Support Skift’s Independent JournalismMake a Contribution Now
Shop and restaurant sales in China during the week-long Lunar New Year festival rose at the slowest pace in four years as a government crackdown on extravagant spending by officials limited outlays on food and drink.
Retail sales at outlets monitored by the Ministry of Commerce increased 14.7 percent in the Feb. 9 to Feb. 15 period from the year-earlier break to 539 billion yuan ($86 billion), according to a statement on its website on Feb. 15. That was down from a 16.2 percent pace in 2012 and the least since a 13.8 percent gain in 2009, according to previously released figures.
The New Year holiday, comparable to the peak Christmas shopping rush in the U.S., is a period when consumers in the world’s second-biggest economy splurge on food, jewelry and gifts, and government officials are wined and dined. Sales may have been damped by a campaign started by Xi Jinping, the new head of the Communist Party, to rein in lavish spending while rising incomes are prompting more Chinese to travel overseas.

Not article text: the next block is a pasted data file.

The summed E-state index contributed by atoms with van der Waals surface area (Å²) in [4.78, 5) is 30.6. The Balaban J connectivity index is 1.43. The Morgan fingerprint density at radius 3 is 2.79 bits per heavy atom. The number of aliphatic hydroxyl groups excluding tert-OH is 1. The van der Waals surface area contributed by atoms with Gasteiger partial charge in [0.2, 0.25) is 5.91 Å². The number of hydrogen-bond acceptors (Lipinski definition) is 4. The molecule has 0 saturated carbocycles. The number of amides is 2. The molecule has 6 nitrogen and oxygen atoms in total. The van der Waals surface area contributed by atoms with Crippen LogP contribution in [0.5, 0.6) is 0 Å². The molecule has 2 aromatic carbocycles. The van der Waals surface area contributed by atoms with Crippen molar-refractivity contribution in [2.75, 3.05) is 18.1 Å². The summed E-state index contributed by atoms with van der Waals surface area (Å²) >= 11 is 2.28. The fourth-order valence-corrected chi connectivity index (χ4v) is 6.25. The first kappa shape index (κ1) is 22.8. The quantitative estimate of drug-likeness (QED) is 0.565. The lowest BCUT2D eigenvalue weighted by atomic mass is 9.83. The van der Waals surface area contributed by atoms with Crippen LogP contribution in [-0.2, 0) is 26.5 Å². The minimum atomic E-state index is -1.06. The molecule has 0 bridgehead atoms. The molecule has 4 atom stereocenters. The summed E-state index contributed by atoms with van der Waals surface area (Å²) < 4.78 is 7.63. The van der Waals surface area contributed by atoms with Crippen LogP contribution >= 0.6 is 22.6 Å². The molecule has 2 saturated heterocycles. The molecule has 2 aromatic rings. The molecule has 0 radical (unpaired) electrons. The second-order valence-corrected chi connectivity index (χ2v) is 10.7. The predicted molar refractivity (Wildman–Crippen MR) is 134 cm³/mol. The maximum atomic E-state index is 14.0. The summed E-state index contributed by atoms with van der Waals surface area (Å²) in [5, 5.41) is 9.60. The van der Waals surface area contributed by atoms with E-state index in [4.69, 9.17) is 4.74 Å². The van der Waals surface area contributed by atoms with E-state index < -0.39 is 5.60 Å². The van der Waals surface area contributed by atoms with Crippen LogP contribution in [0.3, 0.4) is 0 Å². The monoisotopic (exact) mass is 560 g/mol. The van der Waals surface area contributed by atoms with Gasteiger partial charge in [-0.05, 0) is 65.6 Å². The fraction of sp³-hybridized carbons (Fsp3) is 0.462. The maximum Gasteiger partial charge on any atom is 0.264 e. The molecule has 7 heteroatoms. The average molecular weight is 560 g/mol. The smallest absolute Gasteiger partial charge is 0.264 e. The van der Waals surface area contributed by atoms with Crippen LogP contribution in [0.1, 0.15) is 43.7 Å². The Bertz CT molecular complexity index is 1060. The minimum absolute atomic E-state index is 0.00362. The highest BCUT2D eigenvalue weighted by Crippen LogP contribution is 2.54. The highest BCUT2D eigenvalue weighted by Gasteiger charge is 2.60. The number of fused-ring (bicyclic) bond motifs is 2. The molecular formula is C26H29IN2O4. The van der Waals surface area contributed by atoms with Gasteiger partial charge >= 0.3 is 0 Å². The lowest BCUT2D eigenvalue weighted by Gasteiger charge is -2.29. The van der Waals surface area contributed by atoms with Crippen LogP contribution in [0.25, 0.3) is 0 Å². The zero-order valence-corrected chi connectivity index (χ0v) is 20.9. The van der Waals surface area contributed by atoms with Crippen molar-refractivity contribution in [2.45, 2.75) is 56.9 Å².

“The slower growth, manifested in the restaurant business, was partly a result of the government crackdown on corruption and the anti-waste campaign,” Leon Zhao, a Shanghai-based analyst at researcher Frost & Sullivan, said in a telephone interview. “We expect overall retail sales and consumption to rise again along with the improving economy in the second and third quarters.”
An improving economic outlook may help boost store receipts. China’s gross domestic product rose 7.9 percent in the final three months of 2012 from the same period a year earlier, halting a seven-quarter deceleration. The World Bank forecasts economic growth will quicken to 8.4 percent this year, more than four times the pace of the U.S. The euro area will shrink 0.1 percent, the lender projects.
Steeper discounts, longer promotion periods and Valentine’s Day falling during the 2013 festival were expected to help drive purchases, especially of gold and jewelry, Candy Huang, a Hong Kong-based analyst with Barclays Plc, said before the holiday. The New Year break was in January last year.